As in the case of Sweet Briar, critical questions can be related to challenging financial decisions. The Chronicle of Philanthropy identifies the following invaluable lessons for nonprofit boards in making the tough call to “bet the farm” or close it:
Due diligence matters. No matter how cautious a board might be, critical financial decisions will attract scrutiny from regulators, the media, and other stakeholders, so it’s essential to ensure the process for making such decisions is well-structured.
Boards will face the heat. Financial distress, in particular, raises questions about board stewardship, so expect it.
Social media will amplify concerns. The size of an aggrieved constituency matters less than the level of “noise” it can generate on social media, as that will attract journalistic and, ultimately, regulators’ attention.
Regulators won’t sit on the sidelines. Their job is to act to preserve charitable assets before they are jeopardized, so regulators will respond to credible concerns raised by stakeholders.
Understand which laws apply. Part of the Sweet Briar saga revolved around “whether the law of nonprofit corporations, the law of charitable trusts — or both — should apply.” Corporate law is more flexible.
Expect copycats. Saving Sweet Briar’s success might inspire other small constituent groups to challenge charity boards’ decisions.
Document everything carefully. Amidst controversy over the actions of a board, “well-crafted and readily accessible minutes, agendas, resolutions, and other indicia of board diligence (are especially invaluable). The ability to immediately provide regulators with clear and incontrovertible evidence of board business judgment and prudence can often have a moderating effect on the intensity of any review or investigation.”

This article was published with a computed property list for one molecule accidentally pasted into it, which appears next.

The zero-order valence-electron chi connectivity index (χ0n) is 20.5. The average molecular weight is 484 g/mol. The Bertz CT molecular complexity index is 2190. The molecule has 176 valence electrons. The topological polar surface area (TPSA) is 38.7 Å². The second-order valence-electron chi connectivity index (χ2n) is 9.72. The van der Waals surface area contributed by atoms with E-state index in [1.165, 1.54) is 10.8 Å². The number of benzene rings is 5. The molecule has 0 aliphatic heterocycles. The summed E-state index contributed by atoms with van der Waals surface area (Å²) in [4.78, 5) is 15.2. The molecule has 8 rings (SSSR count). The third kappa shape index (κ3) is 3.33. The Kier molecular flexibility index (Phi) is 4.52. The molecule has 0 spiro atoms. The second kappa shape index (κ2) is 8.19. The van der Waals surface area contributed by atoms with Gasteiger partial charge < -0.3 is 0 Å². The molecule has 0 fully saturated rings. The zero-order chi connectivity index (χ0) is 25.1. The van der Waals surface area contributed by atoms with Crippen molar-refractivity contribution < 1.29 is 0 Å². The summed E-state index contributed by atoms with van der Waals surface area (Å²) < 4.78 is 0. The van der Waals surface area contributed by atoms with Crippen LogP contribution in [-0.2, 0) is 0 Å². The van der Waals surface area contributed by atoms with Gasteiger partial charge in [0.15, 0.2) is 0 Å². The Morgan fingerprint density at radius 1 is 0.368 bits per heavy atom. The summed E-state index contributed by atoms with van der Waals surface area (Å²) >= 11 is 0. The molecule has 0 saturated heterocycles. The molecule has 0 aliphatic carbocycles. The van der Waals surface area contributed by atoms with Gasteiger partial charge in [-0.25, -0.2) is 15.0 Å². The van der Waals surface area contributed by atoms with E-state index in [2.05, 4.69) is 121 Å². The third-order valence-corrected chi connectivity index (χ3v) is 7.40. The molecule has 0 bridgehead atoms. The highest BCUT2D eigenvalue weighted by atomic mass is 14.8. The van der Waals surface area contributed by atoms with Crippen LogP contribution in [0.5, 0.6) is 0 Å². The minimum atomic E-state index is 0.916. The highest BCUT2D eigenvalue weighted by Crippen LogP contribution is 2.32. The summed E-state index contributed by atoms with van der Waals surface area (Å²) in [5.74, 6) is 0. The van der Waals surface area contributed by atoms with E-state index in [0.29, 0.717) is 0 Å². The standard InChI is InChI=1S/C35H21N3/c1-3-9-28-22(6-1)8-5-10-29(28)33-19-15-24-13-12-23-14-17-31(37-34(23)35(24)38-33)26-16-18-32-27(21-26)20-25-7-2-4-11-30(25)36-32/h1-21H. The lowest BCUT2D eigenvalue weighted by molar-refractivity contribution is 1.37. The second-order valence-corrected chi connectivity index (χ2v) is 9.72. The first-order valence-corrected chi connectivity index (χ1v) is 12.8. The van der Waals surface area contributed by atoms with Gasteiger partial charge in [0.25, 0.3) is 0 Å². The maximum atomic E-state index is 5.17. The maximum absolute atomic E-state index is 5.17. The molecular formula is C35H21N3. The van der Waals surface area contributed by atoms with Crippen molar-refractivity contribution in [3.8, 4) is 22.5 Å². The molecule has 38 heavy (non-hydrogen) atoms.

That last point, in particular, has exciting implications for BoardEffect users. It speaks to the role BE can play in helping board members honor the duty of care, which legally requires them to act toward others and the public with the watchfulness, attention, caution and prudence that a reasonable person in similar circumstances would use, as defined on Law.com. Documenting the decision-making process and being able to easily access those documents is essential for boards, especially in the face of a challenge.
It is worth repeating that the Sweet Briar board was praised for its effort to employ best judgment. Though ultimately ousted, board members were not accused of shirking their legal responsibilities; criticism was focused on their decisions, not the decision-making process they employed (though the transparency of it certainly was questioned). Therein lies protection for nonprofit board members.
A year from now, the new Sweet Briar board could reach the same unpopular conclusion faced with the same financial realities. This board, however, surely recognizes the importance of including stakeholders in the discussion. This board also appreciates its proper role — as I read somewhere along the way, the Sweet Briar situation reminds nonprofit boards that they are stewards of a mission, not “owners” of an institution.
Sonia J. Stamm – Governance Consultant at BoardEffect